Optimistic, we pulled up to our bobwhite spot, and fought our way out of the car against the increasing wind. Trying to listen for adorable quail, we looked at each other and realized our fate. We had it in reach, but it wasn't going to happen. An ill wind was blowing. 

If the airblasting wasn't sufficient, the first clouds we'd seen in several hours decided it would be a great time to pop up on the western horizon, knocking out the sunset about 20 minutes early. We scarcely had time to check Chatham Light and Cow Yard Lane before it was too dark, and we got zero of our targets. Off next to a marsh where there had been up to 3 Clapper Rails calling regularly: we got out of the car, stood there for 30 seconds listening to the deafening rustle of reeds, and calmly got back in our car and drove away. Final effort was for Saltmarsh and Seaside Sparrows, where we thought there might have been a lee for us to listen from. Hah! Not a chance. 

And with that, we were done! 10pm, and the big day was effectively over. Nightbirding in open areas in 25+mph winds was not going to happen. We drove back to Manomet, and were asleep by 11pm, with an extra hour of time just ticking away. 

And so ended the seemingly ill-fated Big Day 2015, where we started at 12:02 and ended before 10pm, yet managed over 190 species. This is proof that 200 is so attainable in Massachusetts, and I imagine that the perfect day could even yield 210+. I look forward to trying in future years, and will certainly be making some changes over this year. Plum Island? Sorry, never again. 

The full 191 species list is below, along with numbers from our 39 eBird checklists we submitted during the day. Also included are our misses, as well as how boneheaded each of them was. 

I hope that this provided some entertainment, and perhaps some motivation to do a big day of your own. The birds are out there, waiting for you!

Below I've marked all of the species that we missed that we expected or hoped for on the day. Expected are birds we had a spot for that we felt had a very sure chance of getting, but just had one spot for it. Hoped for are species that are likely and regularly seen at this time of year, where we had one or more spots potentially for them—but didn't have a "slam dunk" spot.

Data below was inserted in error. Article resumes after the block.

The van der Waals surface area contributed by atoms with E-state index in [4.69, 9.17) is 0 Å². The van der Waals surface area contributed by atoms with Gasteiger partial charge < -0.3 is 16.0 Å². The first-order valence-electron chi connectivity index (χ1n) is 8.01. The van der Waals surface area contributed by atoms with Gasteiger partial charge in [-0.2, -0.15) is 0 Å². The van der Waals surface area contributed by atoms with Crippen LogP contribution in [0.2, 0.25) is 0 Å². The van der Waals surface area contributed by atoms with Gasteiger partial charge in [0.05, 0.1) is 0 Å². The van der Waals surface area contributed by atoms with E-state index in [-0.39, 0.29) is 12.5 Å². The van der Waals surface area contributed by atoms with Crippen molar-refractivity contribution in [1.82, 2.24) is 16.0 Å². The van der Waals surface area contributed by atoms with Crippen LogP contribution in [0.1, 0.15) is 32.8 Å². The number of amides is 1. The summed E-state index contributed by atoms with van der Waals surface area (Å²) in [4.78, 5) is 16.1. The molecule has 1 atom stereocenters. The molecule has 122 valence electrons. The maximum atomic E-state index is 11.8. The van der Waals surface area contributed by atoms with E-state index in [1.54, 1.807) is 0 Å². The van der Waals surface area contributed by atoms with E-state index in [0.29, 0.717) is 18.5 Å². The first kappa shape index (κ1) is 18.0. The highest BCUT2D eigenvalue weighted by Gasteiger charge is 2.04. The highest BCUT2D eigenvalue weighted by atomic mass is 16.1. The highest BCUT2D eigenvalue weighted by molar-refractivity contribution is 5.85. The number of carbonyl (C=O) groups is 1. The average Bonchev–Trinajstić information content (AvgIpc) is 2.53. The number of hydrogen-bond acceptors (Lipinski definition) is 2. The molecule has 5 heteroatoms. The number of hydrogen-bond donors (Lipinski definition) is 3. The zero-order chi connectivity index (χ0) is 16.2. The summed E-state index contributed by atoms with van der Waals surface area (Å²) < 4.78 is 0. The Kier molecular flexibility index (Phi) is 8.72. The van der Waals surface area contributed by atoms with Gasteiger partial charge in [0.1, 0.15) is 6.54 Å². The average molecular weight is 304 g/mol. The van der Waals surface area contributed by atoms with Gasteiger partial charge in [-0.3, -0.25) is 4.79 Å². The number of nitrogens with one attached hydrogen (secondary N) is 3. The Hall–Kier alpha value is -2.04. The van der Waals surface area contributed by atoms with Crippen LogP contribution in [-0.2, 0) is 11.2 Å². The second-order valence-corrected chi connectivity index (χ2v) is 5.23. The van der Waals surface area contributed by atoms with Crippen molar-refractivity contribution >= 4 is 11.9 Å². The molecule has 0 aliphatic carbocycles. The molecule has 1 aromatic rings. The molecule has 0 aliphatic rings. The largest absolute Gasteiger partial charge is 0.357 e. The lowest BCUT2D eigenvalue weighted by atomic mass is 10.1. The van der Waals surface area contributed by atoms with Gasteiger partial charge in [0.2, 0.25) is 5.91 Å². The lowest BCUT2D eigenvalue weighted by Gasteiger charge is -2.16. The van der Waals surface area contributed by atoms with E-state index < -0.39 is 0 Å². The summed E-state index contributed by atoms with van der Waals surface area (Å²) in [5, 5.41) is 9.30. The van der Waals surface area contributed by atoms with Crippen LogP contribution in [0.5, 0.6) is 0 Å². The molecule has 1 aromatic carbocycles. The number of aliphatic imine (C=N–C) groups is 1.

Very Boneheaded Misses(expected)
Long-tailed Duck
Bald Eagle
Lesser Yellowlegs
Northern Saw-whet Owl
Yellow-throated Vireo
Purple Martin
Saltmarsh Sparrow

Fairly Boneheaded Misses (hoped for)
Blue-winged Teal
Northern Shoveler
American Wigeon
Ruddy Duck
Northern Bobwhite
Ring-necked Pheasant
Little Blue Heron
Northern Harrier
Sharp-shinned Hawk
Clapper Rail
Sandhill Crane
Solitary Sandpiper
White-rumped Sandpiper
Roseate Tern
Tennessee Warbler
Cape May Warbler
Seaside Sparrow

Massachusetts Big Day 2015 results
May 24, 2015 (191 species)

Brant 24
Canada Goose 36
Mute Swan 1
Wood Duck 6
Gadwall 2
American Black Duck 4
Mallard 52
Northern Pintail 1
Green-winged Teal 2
Common Eider 48
Surf Scoter 7
White-winged Scoter 82
Black Scoter 26
Hooded Merganser 1
Common Merganser 1
Red-breasted Merganser 37
Ruffed Grouse 4
Wild Turkey 1
Red-throated Loon 3
Pacific Loon 1
Common Loon 3
Pied-billed Grebe 1
Manx Shearwater 9
Northern Gannet 2
Double-crested Cormorant 294
Great Cormorant 1
American Bittern 1
Least Bittern 1
Great Blue Heron 2
Great Egret 17
Snowy Egret 15
Green Heron 1
Black-crowned Night-Heron 6
Glossy Ibis 12
Black Vulture 1
Turkey Vulture 22
Osprey 2
Cooper's Hawk 1
Red-shouldered Hawk 1